Regular readers would gather by now that we love a feature on super successful lady things who are breaking the mould in the very finest of ways. Today’s subject, Lisa Wilkinson, fits that bill. I have to confess, until recently, I thought Lisa Wilkinson was just *wince* another attractive, smiley, tv host, without any other feathers in her cap. I am glad to admit I was supremely wrong! (Both about Lisa and to be thinking like that at all really… so very few of amongst us are one dimensional!)
The story so far…
Lisa Wilkinson began her career in magazines, answering an ad to work at Dolly in her late teens. Within a couple of years, at the tender age of 21, Lisa became the youngest ever editor of the magazine. After four years, at twenty five (what were the rest of us doing at 25!?) she was moved to Cleo where she saw the magazine become the highest selling lifestyle magazine per capita IN THE WORLD. Not surprisingly, she went onto become International Editor-In-Chief. All this before she was thirty. Holy shiznits.
Lisa broke into tv in the late 1990’s when she started appearing on Beauty and The Beast. She got a gig hosting The Morning Shift during the 2000 Olympics and in 2005 began hosting Weekend Sunrise. In May 2007 she landed the role we know her best for, host of Today with Karl Stefanovic.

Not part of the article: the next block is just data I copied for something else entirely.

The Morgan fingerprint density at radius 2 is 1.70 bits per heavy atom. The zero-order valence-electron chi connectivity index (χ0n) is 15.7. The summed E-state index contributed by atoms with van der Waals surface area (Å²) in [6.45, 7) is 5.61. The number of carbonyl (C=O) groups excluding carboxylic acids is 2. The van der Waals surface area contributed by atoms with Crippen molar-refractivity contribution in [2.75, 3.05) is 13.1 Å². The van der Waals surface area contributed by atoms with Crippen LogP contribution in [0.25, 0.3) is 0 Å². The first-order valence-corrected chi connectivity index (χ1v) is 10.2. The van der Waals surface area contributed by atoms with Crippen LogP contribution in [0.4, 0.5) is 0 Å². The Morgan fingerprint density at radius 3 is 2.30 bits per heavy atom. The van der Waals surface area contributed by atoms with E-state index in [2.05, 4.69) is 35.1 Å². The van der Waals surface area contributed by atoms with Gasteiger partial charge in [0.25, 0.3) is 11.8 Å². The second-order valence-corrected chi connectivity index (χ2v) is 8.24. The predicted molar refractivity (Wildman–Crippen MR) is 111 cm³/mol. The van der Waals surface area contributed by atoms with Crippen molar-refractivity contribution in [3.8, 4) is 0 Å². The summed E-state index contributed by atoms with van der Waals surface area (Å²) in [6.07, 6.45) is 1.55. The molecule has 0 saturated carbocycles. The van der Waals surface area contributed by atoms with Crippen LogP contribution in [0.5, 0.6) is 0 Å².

Lisa’s also a Mumma to three teenage kids and married to columnist and ex-Wallaby (you know, football), Peter Fitzsimmons.
An extraordinary career (already!) by anyone standards, it was therefore little surprise that last year Lisa was invited to give the prestigious Andrew Olle Media Lecture; an event established in 1996 by the presenters and staff of 702 ABC Sydney in memory of their college Andrew Olle who died of a brain tumour.
This is when I sat up and really started paying attention to what Lisa be saying.
Lisa’s speech got a fair chunk of media attention as she named the realities for women working in media, the unfortunate truth of women being judged on their appearance and then laid down an incredible call to action. Not surprisingly, she did so in a super eloquent, humble and funny way. I took 43 minutes and watched Lisa’s speech and feel very bloody glad for the privilege. If you want to do the same here it is: